Compare 1587 edition: 1 [figure appears here on page 9] HItherto haue wee ſpoken of them that inhabited this land be|fore the commyng of Brute, although ſome will needs haue it, that he was the firſte which inhabited ye ſame with his people, deſcended of the Troyãs, ſome few Giaunts onely excep|ted whome hee vtterly deſtroyed, and lefte not one of them alyue through the whole Iſle. But as wee ſhall not doubte of Brutes hyther comming, ſo maye wee aſſuredly thinke, that he found the Iſle peopled either with the generation of thoſe, whiche Albion the Giaunt had placed here, or ſome other kynde of people, whom he did ſubdue, [...]ffrey L [...]ryd and ſo reigned as well ouer them, as o|uer thoſe whiche he brought with him.

Compare 1587 edition: 1 This Brute (as the author of the Book (which Geffrey of Monmouth tranſlated) doth affirme, was the ſonne of Siluius, the ſonne of Aſcanius that was ſonne of Aeneas the Troian, begotten of his wyfe Creuſa, and borne in Troye, before the Citie was deſtroyed.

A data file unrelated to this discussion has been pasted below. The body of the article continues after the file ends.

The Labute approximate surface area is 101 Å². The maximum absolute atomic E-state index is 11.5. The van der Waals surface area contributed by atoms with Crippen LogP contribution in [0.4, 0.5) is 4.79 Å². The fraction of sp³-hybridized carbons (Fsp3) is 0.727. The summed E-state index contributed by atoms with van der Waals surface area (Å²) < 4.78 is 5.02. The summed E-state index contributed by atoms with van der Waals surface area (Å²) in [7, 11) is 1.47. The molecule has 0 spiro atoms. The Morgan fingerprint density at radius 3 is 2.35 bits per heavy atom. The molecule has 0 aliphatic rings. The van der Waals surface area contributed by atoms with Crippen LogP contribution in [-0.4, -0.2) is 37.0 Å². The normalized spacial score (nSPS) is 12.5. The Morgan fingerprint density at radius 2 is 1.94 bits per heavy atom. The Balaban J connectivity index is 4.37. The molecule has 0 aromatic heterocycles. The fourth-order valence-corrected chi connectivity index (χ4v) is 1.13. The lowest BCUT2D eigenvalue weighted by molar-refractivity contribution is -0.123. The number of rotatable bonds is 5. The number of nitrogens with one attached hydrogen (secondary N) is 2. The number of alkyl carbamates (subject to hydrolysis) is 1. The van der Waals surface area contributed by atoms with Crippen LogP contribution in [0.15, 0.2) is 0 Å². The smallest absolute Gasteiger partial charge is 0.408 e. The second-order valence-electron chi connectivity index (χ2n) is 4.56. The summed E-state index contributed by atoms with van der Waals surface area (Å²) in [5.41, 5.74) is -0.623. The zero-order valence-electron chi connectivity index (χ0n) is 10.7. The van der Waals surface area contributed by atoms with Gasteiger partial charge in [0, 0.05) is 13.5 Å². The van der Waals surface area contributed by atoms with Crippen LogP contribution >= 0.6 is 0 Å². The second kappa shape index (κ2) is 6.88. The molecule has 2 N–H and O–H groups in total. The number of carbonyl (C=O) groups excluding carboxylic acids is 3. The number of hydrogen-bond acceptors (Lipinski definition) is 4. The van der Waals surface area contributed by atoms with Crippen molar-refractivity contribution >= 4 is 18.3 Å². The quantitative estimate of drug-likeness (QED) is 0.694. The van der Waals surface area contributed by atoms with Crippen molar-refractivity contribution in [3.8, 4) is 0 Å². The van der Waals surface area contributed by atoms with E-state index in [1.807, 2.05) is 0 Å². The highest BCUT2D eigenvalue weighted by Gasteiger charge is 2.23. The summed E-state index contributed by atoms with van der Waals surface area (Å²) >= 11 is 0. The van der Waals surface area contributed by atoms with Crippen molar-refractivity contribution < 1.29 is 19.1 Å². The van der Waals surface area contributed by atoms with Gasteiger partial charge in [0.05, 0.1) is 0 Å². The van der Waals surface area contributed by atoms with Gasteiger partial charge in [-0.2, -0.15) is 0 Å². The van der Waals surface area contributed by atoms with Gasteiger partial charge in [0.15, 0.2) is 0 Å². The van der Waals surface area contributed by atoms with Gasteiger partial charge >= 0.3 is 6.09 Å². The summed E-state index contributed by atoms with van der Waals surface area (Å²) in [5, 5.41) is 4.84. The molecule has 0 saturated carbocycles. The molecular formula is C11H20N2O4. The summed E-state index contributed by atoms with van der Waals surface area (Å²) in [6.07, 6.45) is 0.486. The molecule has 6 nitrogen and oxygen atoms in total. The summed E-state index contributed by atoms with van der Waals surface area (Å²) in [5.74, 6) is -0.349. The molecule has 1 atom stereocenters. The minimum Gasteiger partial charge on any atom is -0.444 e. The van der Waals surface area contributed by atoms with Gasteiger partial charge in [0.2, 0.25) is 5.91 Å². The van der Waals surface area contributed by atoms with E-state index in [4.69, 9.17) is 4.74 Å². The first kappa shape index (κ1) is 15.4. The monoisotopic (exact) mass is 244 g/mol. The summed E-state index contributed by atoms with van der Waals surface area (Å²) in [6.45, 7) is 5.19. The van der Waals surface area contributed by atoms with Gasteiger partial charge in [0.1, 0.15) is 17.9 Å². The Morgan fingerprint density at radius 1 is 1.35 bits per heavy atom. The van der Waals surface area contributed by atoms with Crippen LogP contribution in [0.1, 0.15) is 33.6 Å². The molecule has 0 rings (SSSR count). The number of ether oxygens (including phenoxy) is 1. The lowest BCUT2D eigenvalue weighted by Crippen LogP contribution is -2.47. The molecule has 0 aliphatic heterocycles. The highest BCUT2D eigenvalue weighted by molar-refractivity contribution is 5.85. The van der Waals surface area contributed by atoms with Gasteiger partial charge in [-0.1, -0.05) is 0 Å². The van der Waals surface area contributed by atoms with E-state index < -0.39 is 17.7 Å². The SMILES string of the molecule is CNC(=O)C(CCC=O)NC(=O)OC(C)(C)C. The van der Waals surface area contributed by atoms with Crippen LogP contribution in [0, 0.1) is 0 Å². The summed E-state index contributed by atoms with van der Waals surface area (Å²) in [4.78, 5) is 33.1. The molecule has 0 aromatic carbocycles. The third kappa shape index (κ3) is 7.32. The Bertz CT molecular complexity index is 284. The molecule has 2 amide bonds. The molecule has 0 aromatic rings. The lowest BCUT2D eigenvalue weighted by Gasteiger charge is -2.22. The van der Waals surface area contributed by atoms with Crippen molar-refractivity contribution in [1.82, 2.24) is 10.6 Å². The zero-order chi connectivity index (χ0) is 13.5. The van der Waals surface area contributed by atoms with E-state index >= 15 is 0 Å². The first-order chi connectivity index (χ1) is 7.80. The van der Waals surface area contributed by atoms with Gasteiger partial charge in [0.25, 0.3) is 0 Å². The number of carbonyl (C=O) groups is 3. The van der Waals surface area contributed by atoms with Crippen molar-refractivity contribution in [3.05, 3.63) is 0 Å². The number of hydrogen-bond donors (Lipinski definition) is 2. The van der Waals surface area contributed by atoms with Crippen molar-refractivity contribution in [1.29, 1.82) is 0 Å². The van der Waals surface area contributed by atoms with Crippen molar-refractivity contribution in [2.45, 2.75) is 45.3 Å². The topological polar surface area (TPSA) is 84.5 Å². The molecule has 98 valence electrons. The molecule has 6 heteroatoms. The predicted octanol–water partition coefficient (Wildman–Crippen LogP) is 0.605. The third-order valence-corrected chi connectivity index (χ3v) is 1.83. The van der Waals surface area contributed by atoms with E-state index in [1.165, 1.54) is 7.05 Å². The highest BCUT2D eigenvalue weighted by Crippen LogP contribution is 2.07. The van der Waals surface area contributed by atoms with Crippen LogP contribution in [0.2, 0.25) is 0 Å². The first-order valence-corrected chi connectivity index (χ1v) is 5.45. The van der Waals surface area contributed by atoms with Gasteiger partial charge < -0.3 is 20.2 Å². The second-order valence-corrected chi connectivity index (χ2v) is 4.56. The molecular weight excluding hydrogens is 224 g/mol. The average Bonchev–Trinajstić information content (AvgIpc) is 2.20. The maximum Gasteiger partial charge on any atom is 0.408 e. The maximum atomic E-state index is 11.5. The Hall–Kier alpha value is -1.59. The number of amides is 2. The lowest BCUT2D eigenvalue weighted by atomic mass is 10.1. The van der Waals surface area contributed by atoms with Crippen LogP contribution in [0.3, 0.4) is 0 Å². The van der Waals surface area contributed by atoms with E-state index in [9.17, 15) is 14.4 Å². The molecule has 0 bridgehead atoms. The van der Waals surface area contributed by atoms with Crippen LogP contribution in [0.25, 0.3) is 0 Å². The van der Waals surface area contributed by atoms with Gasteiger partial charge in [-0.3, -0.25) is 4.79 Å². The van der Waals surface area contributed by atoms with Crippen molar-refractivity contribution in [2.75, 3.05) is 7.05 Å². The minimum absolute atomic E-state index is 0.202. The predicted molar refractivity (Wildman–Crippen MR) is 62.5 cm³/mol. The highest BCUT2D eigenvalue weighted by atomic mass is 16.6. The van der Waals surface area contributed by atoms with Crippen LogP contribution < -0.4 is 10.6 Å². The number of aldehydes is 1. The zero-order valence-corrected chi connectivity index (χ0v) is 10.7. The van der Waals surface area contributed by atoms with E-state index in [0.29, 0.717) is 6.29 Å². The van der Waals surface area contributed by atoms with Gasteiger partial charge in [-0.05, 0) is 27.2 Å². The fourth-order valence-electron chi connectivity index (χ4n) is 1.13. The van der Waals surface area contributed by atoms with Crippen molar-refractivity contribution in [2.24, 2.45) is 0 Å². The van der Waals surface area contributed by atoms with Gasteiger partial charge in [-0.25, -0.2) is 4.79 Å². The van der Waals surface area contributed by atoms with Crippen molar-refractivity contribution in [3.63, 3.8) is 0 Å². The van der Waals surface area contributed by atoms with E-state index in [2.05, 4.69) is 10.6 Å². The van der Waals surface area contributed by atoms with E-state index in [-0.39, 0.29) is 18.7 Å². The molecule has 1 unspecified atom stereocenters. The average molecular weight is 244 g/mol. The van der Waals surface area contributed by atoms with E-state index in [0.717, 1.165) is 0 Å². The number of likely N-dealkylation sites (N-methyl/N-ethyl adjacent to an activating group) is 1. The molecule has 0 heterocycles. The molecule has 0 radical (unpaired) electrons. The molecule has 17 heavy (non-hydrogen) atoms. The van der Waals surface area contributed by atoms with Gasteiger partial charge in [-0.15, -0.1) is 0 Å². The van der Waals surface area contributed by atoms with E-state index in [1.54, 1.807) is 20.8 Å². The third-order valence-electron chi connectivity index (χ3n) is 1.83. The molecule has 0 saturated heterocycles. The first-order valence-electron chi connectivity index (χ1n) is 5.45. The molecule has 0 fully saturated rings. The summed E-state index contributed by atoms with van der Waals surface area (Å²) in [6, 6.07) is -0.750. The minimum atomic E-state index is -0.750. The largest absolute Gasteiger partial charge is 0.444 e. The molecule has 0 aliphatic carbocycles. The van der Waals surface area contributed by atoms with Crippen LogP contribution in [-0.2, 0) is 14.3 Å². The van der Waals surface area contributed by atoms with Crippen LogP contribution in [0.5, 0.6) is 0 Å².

Compare 1587 edition: 1 [...]arding. [...]lexan. Neuyl. [...]V. Har.But as other doe take it, the Author of that booke (whatſoeuer he was) and ſuch other as fo|lowe him, are deceyued only in this poynt, my|ſtaking the matter in that Poſthumus the ſonne of Aeneas (begot of his wyfe Lauinia, and borne after his fathers deceaſſe in Italy) was called Aſcanius, who had iſſue a ſonne named Iulius, the whiche (as theſe other doe coniecture) was the father of Brute, that noble chieftain and aduen|turous leader of thoſe people, which being deſcen|ded (for the more parte in the fourth generation) from thoſe Troians that eſcaped with lyfe, when that royall Citie was deſtroyed by the Grekes, got poſſeſſion of this worthie and moſt famous Iſle.